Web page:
This section deals with reflections from terrain and objects

**The Detailed propagation course**

HTML Propagation Fundamentals - Fixed Link Propagation - Mobile Propagation

PDF Fixed Links Propagation - Mobile propagation

**Short and simple (the old tutorial)**

Propagation in Free Space - Absorption by Atmospheric Gases - Diffraction over Terrain - Refraction and Ducting - Reflections - Troposcatter - Rainscatter - Sporadic E

The reflection co-efficient for ground reflections depends principally on the dielectric constant e and the conductivity s. It is different for vertical and horizontal polarization.

Figure 1 - Reflection Geometry

The resulting reflection coefficients are given by the equations below:

Note that in general the reflection co-efficient is a complex number and the reflected signal with therefore differ in both amplitude and phase. Making substitutions for complex permitivity and complex permeability gives the complex reflection coefficients:

For small q, r =>
1, for q => 180, r
=>-1

The table below gives some typical values which are plotted in Figure 2.

Some Typical Values |
||

Surface |
Conductivity (Siemens) |
Relative Dielectric Constant |

Dry Ground |
0.001 |
4-7 |

Average Ground |
0.005 |
15 |

Wet Ground |
0.02 |
25-30 |

Sea Water |
5 |
81 |

Fresh Water |
0.01 |
81 |

Figure 2 - Reflectivity over Ground

Figure 3 - Reflection Phase Change

The reflections from rough surfaces are termed non-specular reflections.In general the resulting reflection from a real surface will be a combination of specular and non-specular reflections as shown in Figure 4.

Figure 4 - Reflections from Rough Surfaces

But how is a rough surface defined? The relative smoothness of surface depends on:

- Wavelength
- Angle of incidence

It is common to employ the “Rayleigh Criterion”. In
figure 5 there is a different path length for both rays of 2dsin(Y)
and the phase difference is this length multiplied by 2p/l.

Figure 5 - Rayleigh Criterion

If d << l then the surface is smooth. If f ~ p then the surface is rough.

Define a rough surface as Df > p/2 so

for a rough surface. Typically, roughness is described by the standard deviation of the surface around the mean, s. A constant is derived measuring the roughness:

The Rayleigh criterion is C < 0.1 for a smooth surface. If C > 10 then the reflection is so diffuse it can be neglected.For example, at an angle of 30 degrees at 1.6 GHz, a rough surface has a s of more than 3mm. At 5 degrees it is 1.8cm.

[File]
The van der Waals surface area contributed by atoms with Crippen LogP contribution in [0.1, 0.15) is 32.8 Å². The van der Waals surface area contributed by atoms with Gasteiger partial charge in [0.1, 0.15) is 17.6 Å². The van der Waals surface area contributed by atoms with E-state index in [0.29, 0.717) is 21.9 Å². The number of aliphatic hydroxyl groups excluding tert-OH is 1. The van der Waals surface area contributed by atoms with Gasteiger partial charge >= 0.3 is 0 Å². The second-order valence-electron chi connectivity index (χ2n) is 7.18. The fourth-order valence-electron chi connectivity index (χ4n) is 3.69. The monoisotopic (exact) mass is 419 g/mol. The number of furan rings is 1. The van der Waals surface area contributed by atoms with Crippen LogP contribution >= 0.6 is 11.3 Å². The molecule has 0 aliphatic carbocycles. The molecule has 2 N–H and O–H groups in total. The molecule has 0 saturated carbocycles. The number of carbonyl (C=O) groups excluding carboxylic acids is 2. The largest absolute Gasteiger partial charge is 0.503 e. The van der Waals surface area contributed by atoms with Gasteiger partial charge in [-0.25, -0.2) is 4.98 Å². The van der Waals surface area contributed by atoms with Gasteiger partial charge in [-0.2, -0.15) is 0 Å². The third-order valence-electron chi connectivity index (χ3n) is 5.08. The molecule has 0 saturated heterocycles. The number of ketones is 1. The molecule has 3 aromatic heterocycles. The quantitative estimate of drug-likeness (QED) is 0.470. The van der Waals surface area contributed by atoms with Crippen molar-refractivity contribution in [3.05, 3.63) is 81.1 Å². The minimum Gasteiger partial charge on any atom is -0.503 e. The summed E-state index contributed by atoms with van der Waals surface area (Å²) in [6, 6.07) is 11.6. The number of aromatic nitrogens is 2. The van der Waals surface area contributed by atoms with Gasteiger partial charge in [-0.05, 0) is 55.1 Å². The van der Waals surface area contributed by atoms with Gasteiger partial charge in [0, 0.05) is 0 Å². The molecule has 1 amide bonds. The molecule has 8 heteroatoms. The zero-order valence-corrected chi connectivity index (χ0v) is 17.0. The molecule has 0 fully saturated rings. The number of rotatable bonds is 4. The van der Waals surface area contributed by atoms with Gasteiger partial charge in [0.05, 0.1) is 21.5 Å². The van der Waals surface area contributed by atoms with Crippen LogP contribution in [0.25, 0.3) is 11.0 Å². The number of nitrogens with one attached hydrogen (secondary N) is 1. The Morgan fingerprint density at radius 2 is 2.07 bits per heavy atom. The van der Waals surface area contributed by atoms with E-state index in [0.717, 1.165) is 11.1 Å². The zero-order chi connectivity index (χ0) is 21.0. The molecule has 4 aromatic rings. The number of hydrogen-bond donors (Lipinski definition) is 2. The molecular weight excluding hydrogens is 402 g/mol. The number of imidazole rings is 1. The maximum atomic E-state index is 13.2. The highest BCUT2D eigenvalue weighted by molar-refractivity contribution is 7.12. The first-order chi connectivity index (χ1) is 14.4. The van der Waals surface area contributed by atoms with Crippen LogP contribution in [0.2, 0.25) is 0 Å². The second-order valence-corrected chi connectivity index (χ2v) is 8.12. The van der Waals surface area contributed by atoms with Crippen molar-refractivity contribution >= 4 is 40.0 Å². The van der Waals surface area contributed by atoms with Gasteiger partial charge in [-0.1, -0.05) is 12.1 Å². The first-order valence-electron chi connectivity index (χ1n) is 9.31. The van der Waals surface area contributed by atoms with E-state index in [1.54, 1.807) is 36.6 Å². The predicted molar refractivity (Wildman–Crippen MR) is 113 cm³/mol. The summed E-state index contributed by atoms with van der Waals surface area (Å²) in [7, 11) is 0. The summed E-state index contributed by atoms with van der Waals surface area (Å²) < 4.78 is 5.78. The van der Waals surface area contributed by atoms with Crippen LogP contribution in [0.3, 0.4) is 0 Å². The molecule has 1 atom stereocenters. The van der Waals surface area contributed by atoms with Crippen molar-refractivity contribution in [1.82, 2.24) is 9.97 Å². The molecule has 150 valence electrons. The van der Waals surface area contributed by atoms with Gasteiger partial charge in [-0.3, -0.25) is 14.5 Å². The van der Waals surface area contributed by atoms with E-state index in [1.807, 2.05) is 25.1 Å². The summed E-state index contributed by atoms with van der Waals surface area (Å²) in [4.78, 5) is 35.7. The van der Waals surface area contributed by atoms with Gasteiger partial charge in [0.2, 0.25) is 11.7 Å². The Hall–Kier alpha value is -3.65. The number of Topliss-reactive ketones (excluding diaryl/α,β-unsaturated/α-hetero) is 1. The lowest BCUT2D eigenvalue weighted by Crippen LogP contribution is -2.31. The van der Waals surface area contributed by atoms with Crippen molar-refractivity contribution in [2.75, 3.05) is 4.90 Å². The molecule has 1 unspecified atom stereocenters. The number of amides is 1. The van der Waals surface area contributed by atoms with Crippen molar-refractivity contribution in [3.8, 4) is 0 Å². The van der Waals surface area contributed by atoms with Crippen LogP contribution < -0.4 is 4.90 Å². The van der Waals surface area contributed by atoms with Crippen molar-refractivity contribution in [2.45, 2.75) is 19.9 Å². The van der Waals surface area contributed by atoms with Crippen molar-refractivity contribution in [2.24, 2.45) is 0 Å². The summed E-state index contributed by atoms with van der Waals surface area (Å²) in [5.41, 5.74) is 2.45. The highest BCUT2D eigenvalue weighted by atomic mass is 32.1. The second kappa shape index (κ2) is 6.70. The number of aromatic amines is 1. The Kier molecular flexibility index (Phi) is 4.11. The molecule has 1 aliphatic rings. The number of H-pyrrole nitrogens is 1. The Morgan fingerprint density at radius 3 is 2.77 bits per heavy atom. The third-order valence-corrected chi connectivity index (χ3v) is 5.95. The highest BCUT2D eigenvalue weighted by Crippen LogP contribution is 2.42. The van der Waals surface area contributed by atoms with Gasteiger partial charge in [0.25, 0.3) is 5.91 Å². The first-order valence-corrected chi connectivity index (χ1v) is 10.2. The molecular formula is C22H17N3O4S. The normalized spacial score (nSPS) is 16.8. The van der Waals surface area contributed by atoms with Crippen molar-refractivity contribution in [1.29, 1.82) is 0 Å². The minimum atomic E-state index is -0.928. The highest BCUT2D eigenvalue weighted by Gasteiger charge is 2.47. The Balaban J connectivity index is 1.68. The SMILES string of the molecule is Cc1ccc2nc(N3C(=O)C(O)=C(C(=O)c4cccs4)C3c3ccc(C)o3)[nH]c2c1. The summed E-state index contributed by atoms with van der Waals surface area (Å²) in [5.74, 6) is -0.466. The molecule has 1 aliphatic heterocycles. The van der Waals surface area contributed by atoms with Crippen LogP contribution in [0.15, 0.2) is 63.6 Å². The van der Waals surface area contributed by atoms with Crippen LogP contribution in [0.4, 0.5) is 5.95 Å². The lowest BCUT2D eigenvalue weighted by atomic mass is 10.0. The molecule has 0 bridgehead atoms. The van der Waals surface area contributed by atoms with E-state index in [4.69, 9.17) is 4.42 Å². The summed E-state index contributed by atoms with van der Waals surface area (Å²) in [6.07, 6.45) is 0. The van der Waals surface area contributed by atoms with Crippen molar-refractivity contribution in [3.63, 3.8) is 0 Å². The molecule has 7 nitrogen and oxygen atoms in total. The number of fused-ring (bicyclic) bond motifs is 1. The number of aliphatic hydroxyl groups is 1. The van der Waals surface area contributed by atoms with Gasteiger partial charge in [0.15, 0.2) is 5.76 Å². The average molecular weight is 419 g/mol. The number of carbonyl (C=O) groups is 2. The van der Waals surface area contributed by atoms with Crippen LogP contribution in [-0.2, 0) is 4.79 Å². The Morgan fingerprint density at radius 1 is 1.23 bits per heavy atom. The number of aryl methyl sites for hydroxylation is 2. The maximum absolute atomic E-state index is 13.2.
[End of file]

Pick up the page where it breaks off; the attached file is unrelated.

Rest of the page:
The Rayleigh criterion can only be a guide, in general the angle of incidence will vary as surfaces are not in general parallel unless man made to demonstrate reflections in physics experiments.

In the real world there are likely to be many more than 2 rays to be summed from multiple scatterers and these will be of arbitrary or at best unknown phase. These objects may be raindrops in the atmosphere, trees, terrain, buildings, aircraft etc etc. The best option here is to sum the power.

Recall from the free space loss tutorial that the power flux density at a distance d1 from a transmitter of power Pt with antenna gain Gt is given by:

The scatterer is assumed to have an effective area A and to re-radiate
all the energy it receives isotropically, that is equally in all directions.
Therefore the scattered power flux density at some further distance d_{2}
is:

At the receiver antenna the power received is the gain of the
antenna multiplied by its effective aperture (l^{2}
/ 4p).

The "path loss" is the ratio of the transmitted to received
power. Path loss can be a confusing term, as it is not really a loss at all
but a measure of what proportion of the signal is lost on the trip. It might
be more accurate to call it a path gain, or to plot the value P_{tx}/P_{rx}
instead, but this would only add to the confusion. A path loss of 1 means all
the energy is transferred and a path loss of say 0.01 means only 1% gets through^{1}.

Which is better known as the bistatic radar equation. Note how
it includes the antenna gains, so don't go adding these twice by working with
the EIRP or adding the receiver antenna gain. For a normal Radar, the transmit
and receive antenna gains are the same, as are d_{1} and d_{2}
which are usually called the range, as in RADAR = **RA**dio **D**etection
**A**nd **R**anging.

Trying a few figures for example, at 10 GHz radar with a wavelength
of 0.03m with a scatterer of area 0.0001 m^{2} (1 cm^{2}) and the range
being 100 000 m the "path loss" for a 50dB gain antenna (G = 100 000)
is 4.5x10^{-21} which is -203dB. With a transmitter power output of
100kW (50dBW) the received power is 0.00045 picowatts, which is - 153dBW. A
typical receiver sensitivity with averaging is around this value, so is a good
chance of detecting this scatterer.

Radars are frequently used to detect raindrops. The Chilbolton Radar is an example of a weather research radar, it operates at 3GHz using 600kW pulses to a 25m dish with 53dB gain and can detect light rain at over 100km range. Raindrops have an area of the order of 1sqmm. The equation above demonstrates why such a large installation is necessary.

The next section of this tutorial deals with scatter based propagation mechanisms.

**Notes:**

^{1}Usually these values are expressed in decibels, 10log_{10}(value).
Decibels are simply ratios expressed logarithmically to make the numbers easier
to handle. If the ratio is relative to some standard, then that unit is appended,
so for example dBW is power relative to one Watt and 0 dBW = 1 Watt and 10dBW
= 10W.

© Mike Willis December 26th, 2006